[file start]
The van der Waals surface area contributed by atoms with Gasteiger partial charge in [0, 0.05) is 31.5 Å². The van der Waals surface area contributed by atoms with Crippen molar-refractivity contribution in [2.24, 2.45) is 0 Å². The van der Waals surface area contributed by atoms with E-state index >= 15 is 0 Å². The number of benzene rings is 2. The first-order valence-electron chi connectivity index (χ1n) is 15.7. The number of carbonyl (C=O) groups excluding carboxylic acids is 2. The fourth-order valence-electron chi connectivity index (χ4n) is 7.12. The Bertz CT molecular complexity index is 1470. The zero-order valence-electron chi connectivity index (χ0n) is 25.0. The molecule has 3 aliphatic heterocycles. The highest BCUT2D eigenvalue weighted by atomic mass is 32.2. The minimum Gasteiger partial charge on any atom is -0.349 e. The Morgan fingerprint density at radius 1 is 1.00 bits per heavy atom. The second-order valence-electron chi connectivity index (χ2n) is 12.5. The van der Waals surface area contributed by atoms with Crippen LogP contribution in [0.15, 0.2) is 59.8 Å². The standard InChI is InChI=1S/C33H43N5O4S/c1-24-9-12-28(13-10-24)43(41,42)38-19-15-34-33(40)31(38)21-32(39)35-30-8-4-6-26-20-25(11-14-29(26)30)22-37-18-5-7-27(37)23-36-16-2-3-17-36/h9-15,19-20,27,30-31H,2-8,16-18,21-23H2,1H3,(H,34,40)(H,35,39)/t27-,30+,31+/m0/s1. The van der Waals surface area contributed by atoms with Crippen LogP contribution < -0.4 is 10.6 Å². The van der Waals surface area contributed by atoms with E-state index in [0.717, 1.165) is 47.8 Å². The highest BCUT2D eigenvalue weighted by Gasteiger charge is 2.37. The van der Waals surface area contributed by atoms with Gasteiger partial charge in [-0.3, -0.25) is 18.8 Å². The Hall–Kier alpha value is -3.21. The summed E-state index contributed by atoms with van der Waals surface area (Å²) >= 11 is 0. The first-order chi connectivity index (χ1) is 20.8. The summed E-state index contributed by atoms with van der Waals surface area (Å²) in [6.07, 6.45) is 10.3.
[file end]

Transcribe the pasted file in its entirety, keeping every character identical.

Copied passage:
The van der Waals surface area contributed by atoms with Gasteiger partial charge in [0, 0.05) is 31.5 Å². The van der Waals surface area contributed by atoms with Crippen molar-refractivity contribution in [2.24, 2.45) is 0 Å². The van der Waals surface area contributed by atoms with E-state index >= 15 is 0 Å². The number of benzene rings is 2. The first-order valence-electron chi connectivity index (χ1n) is 15.7. The number of carbonyl (C=O) groups excluding carboxylic acids is 2. The fourth-order valence-electron chi connectivity index (χ4n) is 7.12. The Bertz CT molecular complexity index is 1470. The zero-order valence-electron chi connectivity index (χ0n) is 25.0. The molecule has 3 aliphatic heterocycles. The highest BCUT2D eigenvalue weighted by atomic mass is 32.2. The minimum Gasteiger partial charge on any atom is -0.349 e. The Morgan fingerprint density at radius 1 is 1.00 bits per heavy atom. The second-order valence-electron chi connectivity index (χ2n) is 12.5. The van der Waals surface area contributed by atoms with Crippen LogP contribution in [0.15, 0.2) is 59.8 Å². The standard InChI is InChI=1S/C33H43N5O4S/c1-24-9-12-28(13-10-24)43(41,42)38-19-15-34-33(40)31(38)21-32(39)35-30-8-4-6-26-20-25(11-14-29(26)30)22-37-18-5-7-27(37)23-36-16-2-3-17-36/h9-15,19-20,27,30-31H,2-8,16-18,21-23H2,1H3,(H,34,40)(H,35,39)/t27-,30+,31+/m0/s1. The van der Waals surface area contributed by atoms with Crippen LogP contribution < -0.4 is 10.6 Å². The van der Waals surface area contributed by atoms with E-state index in [0.717, 1.165) is 47.8 Å². The highest BCUT2D eigenvalue weighted by Gasteiger charge is 2.37. The van der Waals surface area contributed by atoms with Gasteiger partial charge in [-0.3, -0.25) is 18.8 Å². The Hall–Kier alpha value is -3.21. The summed E-state index contributed by atoms with van der Waals surface area (Å²) >= 11 is 0. The first-order chi connectivity index (χ1) is 20.8. The summed E-state index contributed by atoms with van der Waals surface area (Å²) in [6.07, 6.45) is 10.3.